No disrespect to salad, but if you want to get the most delicious vegetables possible then grilled is the way to go. Grilling caramelizes veggies by bringing out their natural sugars, which gives you sweetness, smokiness, and a nice crispy exterior with a tender inside. Gorgeous summertime weather is ideal for charring your favorite veggies outdoors (ideally with a cool beer in hand), and proper grilling tools are essential. John’s go-to spatula and tongs have extra-long handles to make sure you don’t get too close to the flames and burn yourself!
And when it’s no longer hot enough to grill outside—or you just want to hang out in the air conditioning—you can also use our Grill-Any-Season Grill Pan. It’s cast iron for even heating and nice charring, but it has a nonstick enameled coating that will maximize caramelization without worrying about anything sticking. Wherever you’re cooking, you can use this guide to the best vegetables for grilling and tips for how to cook them right every time.
Zucchini & Summer Squash
Like eggplant, zucchini has a lot of water content, so in order to make sure you get tender-but-not-mushy zucchini (or summer squash), pre-salting is a great hack. It caramelizes beautifully and can become almost jammy in texture, and is great with cheeses like goat, burrata, Boursin, or even a softer feta.
How to grill: Cut zucchini into ½ inch-thick slices and sprinkle each side with salt, then set on a paper towel-lined plate or sheet pan for 15 minutes. This will help draw out the moisture. Pat dry and brush with oil to prevent sticking on the grill, and then grill over medium heat for about 3 minutes per side (or until tender).
Tender and relatively thin, asparagus cooks quickly and gets nice and charred on the grill. It can be cut up into a salad, served as a brunch entrée with eggs, or as a side dish for any meal.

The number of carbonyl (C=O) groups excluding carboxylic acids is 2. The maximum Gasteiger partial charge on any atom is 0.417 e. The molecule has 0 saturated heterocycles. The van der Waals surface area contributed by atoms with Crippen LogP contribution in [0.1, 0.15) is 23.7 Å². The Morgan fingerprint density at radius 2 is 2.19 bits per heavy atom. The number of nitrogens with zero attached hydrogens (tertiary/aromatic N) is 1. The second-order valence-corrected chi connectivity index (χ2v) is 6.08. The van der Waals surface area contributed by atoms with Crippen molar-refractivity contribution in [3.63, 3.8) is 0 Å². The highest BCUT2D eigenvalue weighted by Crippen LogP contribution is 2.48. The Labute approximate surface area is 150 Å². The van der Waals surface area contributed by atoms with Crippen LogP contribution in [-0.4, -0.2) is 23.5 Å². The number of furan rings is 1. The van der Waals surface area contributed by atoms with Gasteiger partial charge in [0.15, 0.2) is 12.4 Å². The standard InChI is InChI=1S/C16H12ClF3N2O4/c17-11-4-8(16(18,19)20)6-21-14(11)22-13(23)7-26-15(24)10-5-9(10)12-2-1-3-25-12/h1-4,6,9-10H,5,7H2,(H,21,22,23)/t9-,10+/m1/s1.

How to grill: This simple yet delicious grilled asparagus with a perfect sunny egg makes a filling breakfast or mid-day snack! To make it, coat asparagus in olive oil, salt, and pepper in a bowl. Add to the grill over medium heat and immediately cover (either with a lid that covers the asparagus or by closing an outdoor grill). Keep covered for 3 minutes, then uncover, flip the asparagus, and grill for 2 more minutes. If you like it a little softer, grill for an additional minute.
Fresh summer corn is incredible, but even out-of-season corn can taste pretty good when it’s grilled—juicy, sweet kernels with an undeniably crispy, smoky exterior. You can coat them in butter and eat on the cob, or better yet, cut off the kernels, add some oyster and soy sauce, garlic, and chiles for out-of-this-world Corn Krapow, inspired by the classic Thai dish.
How to grill: Peel off the husks and remove silks from corn, and then grill over medium heat, turning on each side every 3–4 minutes until kernels are tender and charred, about 10-12 minutes, or 12–15 minutes total if using an indoor grill. You can either eat it directly on the cob, or remove the kernels.
While probably not the first veggie that comes to mind, grilled lettuce brings a whole new level of flavor to an ordinary salad. The lettuce holds its shape and crunchiness while wilting just slightly on the outside, and gives a burst of smokiness to every bite! Try pairing with a savory dressing, like Caesar.
How to grill: Take a head of lettuce, preferably romaine or radicchio, and cut in half lengthwise. Brush each half with olive oil and then grill over medium heat, cut side down, for 2–3 minutes. Flip for another 1–2 minutes or until sufficiently charred.
Grilled onions are a great way to add a punch of flavor without the bite of raw onion overpowering the entire dish. Put them in a salad, on top of burgers, or chop them up for a salsa. You can even grill green onions (aka scallions!) and eat them plain, or try blending them into a sauce. Just remember, they are smaller so they take less time than regular-sized onions.
How to grill: Peel and cut your onions either in half, in wedges, or cut into ¾ inch-thick slices. Place onions on the grill over medium heat for 5–7 minutes each side, or until rings are charred and tender. For green onions, it will only take about 1–2 minutes per side—keep an eye on them so they char but don't burn.